Kenmore also hosts one of the last industrial ports on Lake Washington, at the mouth of the Sammamish River. Larger local businesses near the port include Rinker Materials‘s Kenmore plant, Kenmore Ready-Mix (cements and asphalts, a division of Glacier Northwest), Pacific Topsoils (topsoils and landscape construction materials), Michael Homchick Stoneworks (stone fabrication and installation), Plywood Supply (lumber, plywood, and millwork, wholesale, retail, and company headquarters), and several others. As home to the James G. Murphy Company, one of the ten largest commercial/industrial auction houses in the United States, the city is also an auction center.
Significant non-durable-goods businesses include the headquarters of Kenmore Air, a large private seaplane-based airline; Alaska General Seafoods‘s company headquarters and processing plant; Bastyr University, a school of naturopathic medicine.
Kenmore is part of the Northshore School District, and the local high school is Inglemoor High School. The nonprofit group Saint Edward Environmental Learning Center provides quarterly environmental education classes to the public in conjunction with Washington State Parks and Saint Edward State Park. They also operate the ALEAFA Model Public High School. The Kenmore Library Association, a volunteer group affiliated with the local library, plans and sponsors library programming.
Kenmore is home to Bastyr University, a leading private school of naturopathic medicine founded in 1978 and accredited by the Northwest Commission on Colleges and Universities (NWCCU). The city is also located between the University of Washington‘s main campus in Seattle and its satellite campus and the co-located Cascadia Community College in nearby Bothell, with paved bike trails and express bus service connecting the city to all three schools. The city also has a bus connection directly to Shoreline Community College, and much of the town is within walking distance of SCC’s Center for Business and Continuing Education located in Lake Forest Park, Washington.
Government and politics
Kenmore has a Council/Manager government, being governed by a City Council consisting of seven Councilmembers, each of whom is elected to a four year term. Council elections are held every two years, with either three or four positions standing, depending upon year. All positions are nonpartisan and at-large, elected by the entire city voting population. The Council passes ordinances, sets policies, and elects from its own membership a Mayor and Deputy Mayor for two year terms. The Council as a whole meets on the second and fourth Mondays of each month, with public Study Sessions held on the first and third Mondays.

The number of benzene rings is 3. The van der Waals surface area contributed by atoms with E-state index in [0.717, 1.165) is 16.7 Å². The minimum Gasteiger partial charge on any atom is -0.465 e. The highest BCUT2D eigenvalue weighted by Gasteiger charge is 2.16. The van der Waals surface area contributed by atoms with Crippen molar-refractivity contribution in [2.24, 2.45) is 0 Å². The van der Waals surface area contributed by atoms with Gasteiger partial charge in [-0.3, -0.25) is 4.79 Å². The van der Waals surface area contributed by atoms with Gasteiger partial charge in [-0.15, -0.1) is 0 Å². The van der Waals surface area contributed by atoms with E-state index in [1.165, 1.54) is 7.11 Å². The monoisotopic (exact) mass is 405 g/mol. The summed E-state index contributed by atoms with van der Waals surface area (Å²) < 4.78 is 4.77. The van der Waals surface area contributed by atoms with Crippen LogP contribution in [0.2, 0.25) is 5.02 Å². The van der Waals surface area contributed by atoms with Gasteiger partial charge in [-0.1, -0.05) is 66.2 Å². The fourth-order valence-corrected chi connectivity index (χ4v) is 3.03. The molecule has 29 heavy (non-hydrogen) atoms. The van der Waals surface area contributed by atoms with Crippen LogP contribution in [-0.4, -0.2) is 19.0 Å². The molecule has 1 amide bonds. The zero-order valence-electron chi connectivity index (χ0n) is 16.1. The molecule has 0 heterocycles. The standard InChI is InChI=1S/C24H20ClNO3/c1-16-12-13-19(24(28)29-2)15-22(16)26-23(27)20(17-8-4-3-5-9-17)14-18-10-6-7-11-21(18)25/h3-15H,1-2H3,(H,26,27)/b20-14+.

Day to day operations of the city are administered by a City Manager, hired by the City Council. City code also stipulates the hiring of a full-time City Clerk. Major committees included in Kenmore Municipal Code are the Landmarks and Heritage Commission, the Planning Commission, and the Library Advisory Board.
City of Kenmore police duties are subcontracted through the King County Sheriff’s Office; the original City of Kenmore Fire Department’s duties were expanded via agreement with nearby Lake Forest Park, becoming the Northshore Fire Department.
Kenmore contracts with the King County Sheriff’s Office for police services. Deputies assigned to Kenmore wear city uniforms and drive patrol cars marked with the city logo. There are currently 9 patrol officers, one traffic officer, one storefront officer, and one chief assigned full time to the city.
When the City of Kenmore incorporated in 1998, one of the early actions by the first city council was to put a moratorium on cardrooms, enacted in 1999. Cardrooms are mini casinos that have card games such as Blackjack and allow bets under $100. There had been only one cardroom in Kenmore—the 11th Frame Restaurant and Lounge at Kenmore Lanes. The 11th Frame has been in operation since the 1970s and it, along with Kenmore Lanes, generates the most tax revenue of any business in Kenmore.
In March 2003, the city council put a ban on new cardrooms but grandfathered the 11th Frame. In October of that year, Len Griesel, a Kenmore businessman and commercial property owner, challenged the ban in court. In November, the city council removed the ban against new cardrooms and reinstated the moratorium.